What Software Does Your Medical Practice Really Need?
With an abundance of medical software now available, choosing the right one for your practice can seem nearly impossible. From billing software to patient portals and electronic health records (EHRs), there are hundreds of options, price points, and features to consider.
Thankfully, the team over at Software Advice, a leading software and technology research company, is aware of the health IT investment challenges that many small practices face — like restrictive budgets and limited IT support staff. They have been busy collecting and analyzing data on this topic and have pulled it all together in their Medical Software Needs Cycle Guide. The guide details the health IT that is worth investing in, broken down into three phases based on the life cycle of the practice — those just starting out, those growing their practice, and those seeking optimization.
- Practices just starting out should focus on patient scheduling, EHRs, and billing software.
- Practices in the growth phase should invest in tablet integration as well as patient portal and telemedicine platforms.
- Practices seeking optimization should look for software that supports direct messaging, speech recognition, and patient relationship management.
NEEDS CYCLE FOR SMALL MEDICAL PRACTICES
Phase 1: Starting Out
This initial phase of the guide identifies the software needs of small practices who are just opening and need to establish basic day-to-day functionality. The focus in on patient scheduling, EHRs, and billing software.
- Patient scheduling tops the list for newly opened practices because handwritten appointment logs are virtually obsolete and dedicated patient scheduling software allows you to capture data above and beyond patient name and appointment time.
- Ninety-one percent of solo physicians in the market for software are seeking a patient scheduling system.
- EHRs are — for all intents and purposes — a mandatory investment for practices.
- In addition to the financial incentives introduced under the HITECH Act, a fully-functioning EHR can improve access to patient data and coordination of care.
- Of the solo physicians in the market for software, 80 percent are seeking an EHR.
- It’s critical that new practices have billing software in place in order to get revenues flowing right away.
- As an alternative, practices who choose to outsource billing do not need to invest in billing software.
- Seventy-six percent of solo physicians in the market for software are researching billing systems.
Phase 2: Growth
This phase is ideal for practices who have established their basic systems but are now seeking ways to save time and money and spur practice growth. The focus here is on tablet integration as well as patient portal and telemedicine.
- Physicians are on the go and tablets mean that patient records or medical research can be accessed without being tied to a desktop.
- Opting for a tablet instead of a desktop can save up to six minutes per patient.
- To remain HIPAA-compliant, encryption technology is a must.
- Patient portals create a more seamless patient experience by providing options such as secure messaging as well as online bill pay and appointment scheduling.
- Fewer incoming phone calls means that staff can refocus their energies on more pertinent tasks.
MOST REQUESTED PATIENT PORTAL FEATURES
- Although telemedicine is still a relatively new service, physicians are expected to begin investing in it more heavily over the new five years, growing the market from $18.2 billion in 2016 to $38 billion by 2022.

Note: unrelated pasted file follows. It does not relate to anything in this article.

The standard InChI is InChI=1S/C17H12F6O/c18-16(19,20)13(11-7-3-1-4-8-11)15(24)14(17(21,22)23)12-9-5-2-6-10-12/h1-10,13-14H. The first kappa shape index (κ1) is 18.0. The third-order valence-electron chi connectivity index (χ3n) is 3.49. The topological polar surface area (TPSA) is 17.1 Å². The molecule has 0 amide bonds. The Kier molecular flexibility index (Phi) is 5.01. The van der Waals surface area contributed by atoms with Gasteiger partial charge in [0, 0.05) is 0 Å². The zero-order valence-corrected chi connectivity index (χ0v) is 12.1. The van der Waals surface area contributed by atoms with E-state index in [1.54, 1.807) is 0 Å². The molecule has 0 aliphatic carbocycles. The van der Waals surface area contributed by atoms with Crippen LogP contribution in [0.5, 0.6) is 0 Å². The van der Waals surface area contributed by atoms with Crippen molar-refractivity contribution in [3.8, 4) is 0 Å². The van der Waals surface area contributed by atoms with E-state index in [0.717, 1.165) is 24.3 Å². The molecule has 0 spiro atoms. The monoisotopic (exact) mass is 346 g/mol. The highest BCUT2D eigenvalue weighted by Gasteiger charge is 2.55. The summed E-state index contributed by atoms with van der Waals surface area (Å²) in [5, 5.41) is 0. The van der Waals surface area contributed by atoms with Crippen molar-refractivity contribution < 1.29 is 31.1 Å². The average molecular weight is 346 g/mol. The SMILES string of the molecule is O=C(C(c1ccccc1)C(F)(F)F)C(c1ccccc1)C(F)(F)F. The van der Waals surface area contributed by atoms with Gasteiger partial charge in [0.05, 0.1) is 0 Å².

- Video consultations can simultaneously expand a physician’s patient panel while also delivering cost-saving care for non-emergency conditions like cold and flu symptoms.
- More than 75 percent of patients are at least moderately interested in telemedicine services.
Phase 3: Optimization
The final phase is for well-established practices who are interested in using technology to optimize their workflows and maintain patient relationships. The software needs should focus on direct messaging, speech recognition, and relationship management.
- Direct messaging allows physicians to share information with patients and colleagues in a timely manner.
- It offers convenience and cost savings for practices. And since it’s designed with layers of encryption and authentication, security worries are minimized
- Speech recognition software can save practices both time and money on dictation and transcription expenses.
- When the software is integrated with a practice’s EHR, physicians are able to dictate directly into the patient’s medical record.
- Many software programs provide a mobile app, allowing physicians to document clinical notes from virtually anywhere and potentially decreasing feelings of burnout as well.
TOP CAUSES OF PHYSICIAN BURNOUT
Patient Relationship Management
- Physicians aim to not only keep patients healthy but also happy and engaged.
- Relationship management software helps practices retain and attract patients by disseminating information via newsletters, gauging patient satisfaction or interest in new services via surveys, and managing the practice’s social media presence.
More Tools and Downloads
For practices who are still struggling with where to invest their health IT dollars, Software Advice has created a free questionnaire designed to identify the software products that meet your needs and budget.
They also have tons of additional software purchasing tips as well as free resources and guides available for download. Be sure to check those out when you head on over to their site to read the complete Medical Software Needs Cycle Guide.
What other software should small practices consider investing in? Please tell me in the comments below.